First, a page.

It`s no fluke that the MET Orchestra - the orchestra of the Metropolitan Opera - has established itself as one of the world's great orchestral ensembles. Over at the Met, the orchestra maintains a grueling schedule of rehearsals and seven-weekly performances lasting anywhere from two to six hours. (The much-celebrated Vienna Philharmonic follows a similar model, its members culled from the orchestra of the Vienna State Opera.) The end result is that these guys can play pretty much anything you put in front of them - and play the hell out of it.
Met Music Director James Levine - who is widely credited with rescuing the MET Orchestra from musical mediocrity - revived the Met's symphonic season in 1991, and now perform each season at both Carnegie Hall
and around the world. In a Times
interview last year, Levine spoke about what this particular ensemble brings to the orchestral repertoire:
“From one point of view, you could say they don’t have experience with this repertoire; from another point of view—which has seemed to be the prevailing one—it is marvelous to hear a great orchestra that’s fresh to that repertoire...By having a composer's orchestral works side by side with their operatic repertoire, the orchestra sees connections that wouldn’t otherwise be available.”
I'd be happy hearing this orchestra play just about anything, but for me, the main draw at yesterday's Carnegie Hall
concert was Olivier Messiaen's Et exspecto resurrectionem mortuorum (1964), the Met's contribution to the ongoing Messiaen 100th birthday festivities. (They've left his opera Saint Francois d'Assise to City Opera, which they'll perform next season.)The 30 minute piece (which translates as: "And I await the resurrection of the dead") is divided into five movements, each inspired by a passage from scripture. It is a thoroughly modern, yet meditative work, with occasional outbursts of clashing gongs that resembled the "Great Noise" of Tenebrae in their terrifying volume. The wind and percussion ensemble was tightly gathered at the the center of the Carnegie stage, aiding the sense of isolation.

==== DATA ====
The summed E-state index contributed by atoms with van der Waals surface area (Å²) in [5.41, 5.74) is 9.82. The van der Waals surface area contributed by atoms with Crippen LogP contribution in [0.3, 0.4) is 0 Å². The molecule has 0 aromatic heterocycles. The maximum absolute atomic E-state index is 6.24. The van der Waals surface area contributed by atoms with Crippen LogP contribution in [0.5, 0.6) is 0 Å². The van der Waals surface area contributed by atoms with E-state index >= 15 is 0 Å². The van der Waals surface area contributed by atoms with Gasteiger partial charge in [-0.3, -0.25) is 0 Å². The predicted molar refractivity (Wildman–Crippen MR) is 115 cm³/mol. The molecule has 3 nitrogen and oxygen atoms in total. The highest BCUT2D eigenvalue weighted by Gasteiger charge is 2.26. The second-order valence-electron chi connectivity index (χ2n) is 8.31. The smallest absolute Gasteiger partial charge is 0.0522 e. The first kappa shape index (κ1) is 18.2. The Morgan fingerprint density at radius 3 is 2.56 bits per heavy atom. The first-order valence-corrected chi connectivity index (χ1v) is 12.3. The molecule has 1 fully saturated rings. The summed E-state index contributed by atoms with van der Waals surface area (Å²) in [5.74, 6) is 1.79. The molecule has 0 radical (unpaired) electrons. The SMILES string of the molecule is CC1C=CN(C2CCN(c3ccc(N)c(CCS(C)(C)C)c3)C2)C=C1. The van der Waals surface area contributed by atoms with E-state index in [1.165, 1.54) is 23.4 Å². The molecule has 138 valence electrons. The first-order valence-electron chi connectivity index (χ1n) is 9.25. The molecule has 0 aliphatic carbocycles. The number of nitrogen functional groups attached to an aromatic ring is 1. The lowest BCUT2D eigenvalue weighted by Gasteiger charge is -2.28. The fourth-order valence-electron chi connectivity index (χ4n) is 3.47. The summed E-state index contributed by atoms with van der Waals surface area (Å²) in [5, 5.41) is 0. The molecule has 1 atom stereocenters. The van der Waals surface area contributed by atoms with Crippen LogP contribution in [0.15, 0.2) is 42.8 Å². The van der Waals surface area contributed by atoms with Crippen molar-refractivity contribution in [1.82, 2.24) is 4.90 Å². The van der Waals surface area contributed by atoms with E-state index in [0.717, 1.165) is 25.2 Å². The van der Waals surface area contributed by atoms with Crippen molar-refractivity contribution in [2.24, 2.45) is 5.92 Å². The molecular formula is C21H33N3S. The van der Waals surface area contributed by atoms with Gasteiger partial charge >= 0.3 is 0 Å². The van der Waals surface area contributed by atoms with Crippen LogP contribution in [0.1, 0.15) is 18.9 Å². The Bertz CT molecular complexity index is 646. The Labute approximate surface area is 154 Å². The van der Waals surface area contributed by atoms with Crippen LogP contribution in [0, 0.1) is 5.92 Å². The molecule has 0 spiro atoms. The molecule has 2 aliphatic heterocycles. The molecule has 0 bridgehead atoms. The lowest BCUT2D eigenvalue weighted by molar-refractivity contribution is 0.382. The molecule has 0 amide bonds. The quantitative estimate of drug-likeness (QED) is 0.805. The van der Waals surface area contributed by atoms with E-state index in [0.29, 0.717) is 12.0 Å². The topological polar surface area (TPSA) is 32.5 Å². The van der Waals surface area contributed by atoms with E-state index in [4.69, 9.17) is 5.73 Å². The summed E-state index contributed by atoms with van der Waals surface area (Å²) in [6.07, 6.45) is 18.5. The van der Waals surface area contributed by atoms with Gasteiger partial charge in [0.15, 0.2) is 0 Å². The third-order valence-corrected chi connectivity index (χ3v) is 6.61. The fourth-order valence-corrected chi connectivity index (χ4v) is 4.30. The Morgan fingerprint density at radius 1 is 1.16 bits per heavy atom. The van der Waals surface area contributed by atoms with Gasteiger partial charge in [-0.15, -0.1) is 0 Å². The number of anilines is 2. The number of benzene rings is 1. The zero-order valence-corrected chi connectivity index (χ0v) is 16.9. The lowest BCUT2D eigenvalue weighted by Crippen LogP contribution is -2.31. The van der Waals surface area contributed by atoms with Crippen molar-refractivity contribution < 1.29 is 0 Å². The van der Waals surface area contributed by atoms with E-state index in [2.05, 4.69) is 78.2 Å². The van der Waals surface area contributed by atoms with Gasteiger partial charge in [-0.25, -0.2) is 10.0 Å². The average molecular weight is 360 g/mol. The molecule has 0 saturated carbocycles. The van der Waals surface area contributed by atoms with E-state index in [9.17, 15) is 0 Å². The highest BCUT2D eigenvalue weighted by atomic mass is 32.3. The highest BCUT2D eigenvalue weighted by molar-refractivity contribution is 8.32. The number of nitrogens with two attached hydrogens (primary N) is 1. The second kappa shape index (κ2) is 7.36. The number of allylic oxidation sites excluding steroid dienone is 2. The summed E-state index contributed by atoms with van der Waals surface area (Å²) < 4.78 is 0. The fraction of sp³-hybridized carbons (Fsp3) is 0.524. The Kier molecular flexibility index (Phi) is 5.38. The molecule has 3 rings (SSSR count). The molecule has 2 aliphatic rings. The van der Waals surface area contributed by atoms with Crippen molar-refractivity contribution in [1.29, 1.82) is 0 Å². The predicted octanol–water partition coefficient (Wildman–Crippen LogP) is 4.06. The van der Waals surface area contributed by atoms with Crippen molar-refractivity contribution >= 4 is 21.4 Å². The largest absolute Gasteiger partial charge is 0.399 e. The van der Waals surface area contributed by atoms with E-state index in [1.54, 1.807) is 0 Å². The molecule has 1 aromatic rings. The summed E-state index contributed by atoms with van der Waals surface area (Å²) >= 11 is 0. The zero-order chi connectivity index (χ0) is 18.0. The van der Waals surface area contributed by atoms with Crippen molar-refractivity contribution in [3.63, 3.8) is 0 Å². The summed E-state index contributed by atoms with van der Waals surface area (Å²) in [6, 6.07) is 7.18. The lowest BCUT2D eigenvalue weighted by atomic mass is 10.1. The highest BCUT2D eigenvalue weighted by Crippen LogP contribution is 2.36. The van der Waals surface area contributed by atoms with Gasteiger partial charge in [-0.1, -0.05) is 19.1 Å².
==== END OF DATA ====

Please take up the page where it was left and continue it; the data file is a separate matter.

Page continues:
Levine took his time with the performance - particularly the pauses between movements, each of which lasted more than a full minute. Clearly this was deliberate: Messiaen was very interested in the concept of time, and nothing illuminates the passage of time so much as silence. Unfortunately, that insight seemed to be lost on several fidgeting New Yorkers, who are apparently incapable of sitting still for any significant length of time. (Yes, I mean you: idiot next to me who couldn't stop checking the news on his iPhone in between movements.)
was bookended by a pair of works from the old Viennese school. Beethoven's Grosse Fugue
, transcribed here for string orchestra, was a marvel of precision, punctuated by deep, groaning bass. And, Christian Tetzlaff - Levine's preferred violinist - joined the orchestra for the Brahms Violin Concerto: an old war horse which indeed sounded crisp and new under these players. Teltzlaff played with almost violent energy - particularly the 3rd movement, which he attacked like a man possessed.
Throughout the program, Levine - who had to cancel his season at Tanglewood this past summer after having his kidney removed - looked spry and healthy, conducting with more passion and energy than I've ever seen, shouting and shaking his fist at the sky. Clearly, that little side-gig in Boston
has served him well.
The MET Orchestra returns to Carnegie on January 25 with a wide-ranging program that includes Mozart, Rossini and the world premiere of a piano fantasy by Charles Wuorinen. Tickets available at the box office.